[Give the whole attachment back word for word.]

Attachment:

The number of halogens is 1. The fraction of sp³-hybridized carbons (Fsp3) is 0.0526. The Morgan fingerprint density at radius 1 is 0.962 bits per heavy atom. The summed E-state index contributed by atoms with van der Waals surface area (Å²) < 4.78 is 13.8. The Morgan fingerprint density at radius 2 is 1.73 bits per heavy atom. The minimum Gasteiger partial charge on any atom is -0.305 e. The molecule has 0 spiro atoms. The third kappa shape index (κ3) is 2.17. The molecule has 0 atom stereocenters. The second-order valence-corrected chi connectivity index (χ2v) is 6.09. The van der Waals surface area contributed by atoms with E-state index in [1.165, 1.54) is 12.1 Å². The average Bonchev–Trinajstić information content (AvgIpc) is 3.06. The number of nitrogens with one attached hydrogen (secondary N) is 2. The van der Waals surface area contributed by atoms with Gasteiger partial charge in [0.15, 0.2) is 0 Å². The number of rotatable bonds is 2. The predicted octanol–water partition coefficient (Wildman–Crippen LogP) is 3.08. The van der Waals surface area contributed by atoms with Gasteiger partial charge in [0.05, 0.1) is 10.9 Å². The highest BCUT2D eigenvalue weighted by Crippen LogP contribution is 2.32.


The number of halogens is 1. The fraction of sp³-hybridized carbons (Fsp3) is 0.0526. The Morgan fingerprint density at radius 1 is 0.962 bits per heavy atom. The summed E-state index contributed by atoms with van der Waals surface area (Å²) < 4.78 is 13.8. The Morgan fingerprint density at radius 2 is 1.73 bits per heavy atom. The minimum Gasteiger partial charge on any atom is -0.305 e. The molecule has 0 spiro atoms. The third kappa shape index (κ3) is 2.17. The molecule has 0 atom stereocenters. The second-order valence-corrected chi connectivity index (χ2v) is 6.09. The van der Waals surface area contributed by atoms with E-state index in [1.165, 1.54) is 12.1 Å². The average Bonchev–Trinajstić information content (AvgIpc) is 3.06. The number of nitrogens with one attached hydrogen (secondary N) is 2. The van der Waals surface area contributed by atoms with Gasteiger partial charge in [0.15, 0.2) is 0 Å². The number of rotatable bonds is 2. The predicted octanol–water partition coefficient (Wildman–Crippen LogP) is 3.08. The van der Waals surface area contributed by atoms with Gasteiger partial charge in [0.05, 0.1) is 10.9 Å². The highest BCUT2D eigenvalue weighted by Crippen LogP contribution is 2.32.